Food: When geeks make yogurt

Devon and I got a Sous Vide Supreme as a wedding present, and he has been making some pretty damn tasty things with it. Yesterday, I decided to try making some yogurt. The usual technique for cooking with the SVS involves vacuum-sealed bags, since it's a water bath that keeps the food at a consistent temperature indefinitely. It's useful especially for meat and chicken, for keeping them the same consistency throughout. Since vacuum-sealing yogurt is not terribly helpful because we'd need to add the starter later, we put the milk in a plastic resealable container.

We hit two problems: 1) There's always some air in the container, which makes it float, and 2) We didn't have any airtight containers that were the right size, so we had some milk spill into the water. (We saved it before water spilled into the milk.) The first problem ended up being not that big a deal. We tried to weigh it down with a marble mortar initially, but the mortar fell off during the heating. As I'm writing this, I'm kicking myself in the teeth for not thinking of using plastic zipper bags. I'll do that next time. In the end, as long as the container was submerged up to where the milk was, it was fine.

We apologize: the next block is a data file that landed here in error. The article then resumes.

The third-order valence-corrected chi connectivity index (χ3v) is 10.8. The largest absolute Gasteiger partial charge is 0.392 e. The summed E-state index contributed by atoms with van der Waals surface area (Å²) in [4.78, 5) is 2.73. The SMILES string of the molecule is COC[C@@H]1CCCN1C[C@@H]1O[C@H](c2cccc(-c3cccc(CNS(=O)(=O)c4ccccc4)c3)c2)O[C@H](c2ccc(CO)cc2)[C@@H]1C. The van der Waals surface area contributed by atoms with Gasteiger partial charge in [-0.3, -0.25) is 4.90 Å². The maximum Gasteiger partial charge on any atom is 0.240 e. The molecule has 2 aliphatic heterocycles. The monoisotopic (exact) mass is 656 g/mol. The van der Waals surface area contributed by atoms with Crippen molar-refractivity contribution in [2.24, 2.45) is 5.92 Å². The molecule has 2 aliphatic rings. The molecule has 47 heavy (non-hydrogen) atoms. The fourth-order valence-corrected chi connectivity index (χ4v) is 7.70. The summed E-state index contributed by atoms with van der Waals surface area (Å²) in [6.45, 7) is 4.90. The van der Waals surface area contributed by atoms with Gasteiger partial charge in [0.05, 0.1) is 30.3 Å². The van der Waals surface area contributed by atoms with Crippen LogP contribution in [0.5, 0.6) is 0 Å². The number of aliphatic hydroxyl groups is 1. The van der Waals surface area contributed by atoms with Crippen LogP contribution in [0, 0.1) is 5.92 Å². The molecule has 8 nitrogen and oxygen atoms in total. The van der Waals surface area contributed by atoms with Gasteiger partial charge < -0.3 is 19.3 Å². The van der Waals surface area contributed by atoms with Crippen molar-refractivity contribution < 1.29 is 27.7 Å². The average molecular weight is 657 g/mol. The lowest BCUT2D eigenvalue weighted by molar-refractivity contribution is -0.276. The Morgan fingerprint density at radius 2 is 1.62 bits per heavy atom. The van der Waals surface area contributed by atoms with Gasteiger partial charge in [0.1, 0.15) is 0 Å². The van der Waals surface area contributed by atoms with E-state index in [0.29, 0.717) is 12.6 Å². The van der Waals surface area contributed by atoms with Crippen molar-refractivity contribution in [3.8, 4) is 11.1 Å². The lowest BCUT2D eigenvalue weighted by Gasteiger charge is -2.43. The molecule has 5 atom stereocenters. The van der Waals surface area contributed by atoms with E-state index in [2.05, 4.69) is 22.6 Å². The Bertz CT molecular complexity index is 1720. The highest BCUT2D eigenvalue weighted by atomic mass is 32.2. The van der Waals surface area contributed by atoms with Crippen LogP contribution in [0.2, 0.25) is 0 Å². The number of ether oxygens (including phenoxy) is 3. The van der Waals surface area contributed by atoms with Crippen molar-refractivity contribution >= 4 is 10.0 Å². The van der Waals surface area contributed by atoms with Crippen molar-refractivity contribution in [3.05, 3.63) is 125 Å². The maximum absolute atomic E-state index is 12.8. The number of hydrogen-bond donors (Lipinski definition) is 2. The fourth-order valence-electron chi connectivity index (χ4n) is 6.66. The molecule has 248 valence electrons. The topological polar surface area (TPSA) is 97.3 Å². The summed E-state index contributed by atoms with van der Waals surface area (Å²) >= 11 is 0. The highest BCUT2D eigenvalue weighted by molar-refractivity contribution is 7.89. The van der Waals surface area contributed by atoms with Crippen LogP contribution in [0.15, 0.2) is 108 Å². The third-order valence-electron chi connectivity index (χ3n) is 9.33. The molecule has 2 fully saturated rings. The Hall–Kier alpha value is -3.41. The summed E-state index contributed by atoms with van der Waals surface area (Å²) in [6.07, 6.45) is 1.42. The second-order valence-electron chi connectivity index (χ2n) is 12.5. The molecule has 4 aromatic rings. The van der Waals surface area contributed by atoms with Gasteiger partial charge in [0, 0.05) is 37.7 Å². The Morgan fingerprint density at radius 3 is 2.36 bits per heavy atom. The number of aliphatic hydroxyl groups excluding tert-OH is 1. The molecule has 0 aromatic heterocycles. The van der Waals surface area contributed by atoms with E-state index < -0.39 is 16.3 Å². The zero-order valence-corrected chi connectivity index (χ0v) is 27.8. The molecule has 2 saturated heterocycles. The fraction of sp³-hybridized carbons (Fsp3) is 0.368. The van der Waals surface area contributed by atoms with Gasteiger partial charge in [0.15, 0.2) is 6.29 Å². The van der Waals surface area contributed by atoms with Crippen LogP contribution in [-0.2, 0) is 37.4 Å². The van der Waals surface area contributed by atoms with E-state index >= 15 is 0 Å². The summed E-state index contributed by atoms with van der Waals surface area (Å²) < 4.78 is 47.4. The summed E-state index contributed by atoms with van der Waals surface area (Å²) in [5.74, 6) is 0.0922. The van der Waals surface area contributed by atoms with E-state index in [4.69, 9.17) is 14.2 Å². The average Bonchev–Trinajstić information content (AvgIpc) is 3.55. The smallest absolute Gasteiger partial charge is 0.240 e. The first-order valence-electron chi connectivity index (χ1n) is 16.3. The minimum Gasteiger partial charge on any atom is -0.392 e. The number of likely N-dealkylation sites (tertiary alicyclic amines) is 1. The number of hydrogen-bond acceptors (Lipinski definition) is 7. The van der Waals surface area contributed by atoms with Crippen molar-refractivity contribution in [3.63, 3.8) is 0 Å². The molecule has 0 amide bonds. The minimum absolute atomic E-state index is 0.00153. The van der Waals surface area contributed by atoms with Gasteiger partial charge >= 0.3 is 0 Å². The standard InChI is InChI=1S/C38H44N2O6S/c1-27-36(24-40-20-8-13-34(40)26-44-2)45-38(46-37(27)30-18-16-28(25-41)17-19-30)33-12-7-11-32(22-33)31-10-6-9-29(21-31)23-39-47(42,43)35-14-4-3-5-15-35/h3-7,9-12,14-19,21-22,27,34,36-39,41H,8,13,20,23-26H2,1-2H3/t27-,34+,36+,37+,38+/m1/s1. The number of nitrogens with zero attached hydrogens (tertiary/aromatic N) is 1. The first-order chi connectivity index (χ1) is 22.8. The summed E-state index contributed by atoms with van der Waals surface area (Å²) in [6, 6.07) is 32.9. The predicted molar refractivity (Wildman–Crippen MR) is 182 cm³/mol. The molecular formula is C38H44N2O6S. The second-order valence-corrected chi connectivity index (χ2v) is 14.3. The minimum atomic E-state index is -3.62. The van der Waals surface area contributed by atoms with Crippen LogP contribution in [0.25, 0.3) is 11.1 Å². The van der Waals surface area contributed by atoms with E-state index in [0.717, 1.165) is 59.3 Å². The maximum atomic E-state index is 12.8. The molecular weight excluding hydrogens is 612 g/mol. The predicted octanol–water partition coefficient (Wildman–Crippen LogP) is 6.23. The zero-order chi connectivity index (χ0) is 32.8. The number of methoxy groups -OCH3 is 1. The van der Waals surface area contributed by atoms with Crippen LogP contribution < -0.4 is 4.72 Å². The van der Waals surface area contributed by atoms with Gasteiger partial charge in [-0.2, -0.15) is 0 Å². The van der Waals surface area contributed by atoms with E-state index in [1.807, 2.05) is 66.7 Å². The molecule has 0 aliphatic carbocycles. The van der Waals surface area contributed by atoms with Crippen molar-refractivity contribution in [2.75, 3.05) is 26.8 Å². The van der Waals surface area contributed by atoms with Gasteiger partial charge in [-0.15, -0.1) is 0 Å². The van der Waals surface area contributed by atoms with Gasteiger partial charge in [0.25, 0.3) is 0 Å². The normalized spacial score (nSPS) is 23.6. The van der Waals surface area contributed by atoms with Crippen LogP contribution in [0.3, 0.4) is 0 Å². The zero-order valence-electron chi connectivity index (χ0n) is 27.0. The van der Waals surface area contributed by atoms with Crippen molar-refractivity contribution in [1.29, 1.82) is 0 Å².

We used the typical method for making yogurt. We heated the water to 185 F and put the container with the milk into the water bath. We left it there for about 20 minutes at that temperature. After 20 minutes, we took it out and put it into an ice bath to bring it back down to 110 F. While it was cooling, we dumped the water in the SVS, refilled it with fresh water and heated that water to 110 F.

When the milk cooled to 110 F, we added the yogurt culture. Adding the culture when the milk is too hot will kill it dead. You can buy starter, but I always use a few tablespoons of plain store-bought yogurt with good results. Buy yogurt with live active cultures, which is just about every yogurt I've ever seen in the store. Make sure it's fresh. Some people add milk powder to make it creamier, but I find this isn't necessarily if you're making whole-milk yogurt.

When the yogurt is back at 110 F, let it sit for between 4 and 8 hours. We let it sit overnight, and we poured off the whey  in the morning. It's now firming up in the fridge.

The SVS method is not any easier than doing it on the stove, but it's not any harder, either, and it allows for more control over temperature, which makes me happy.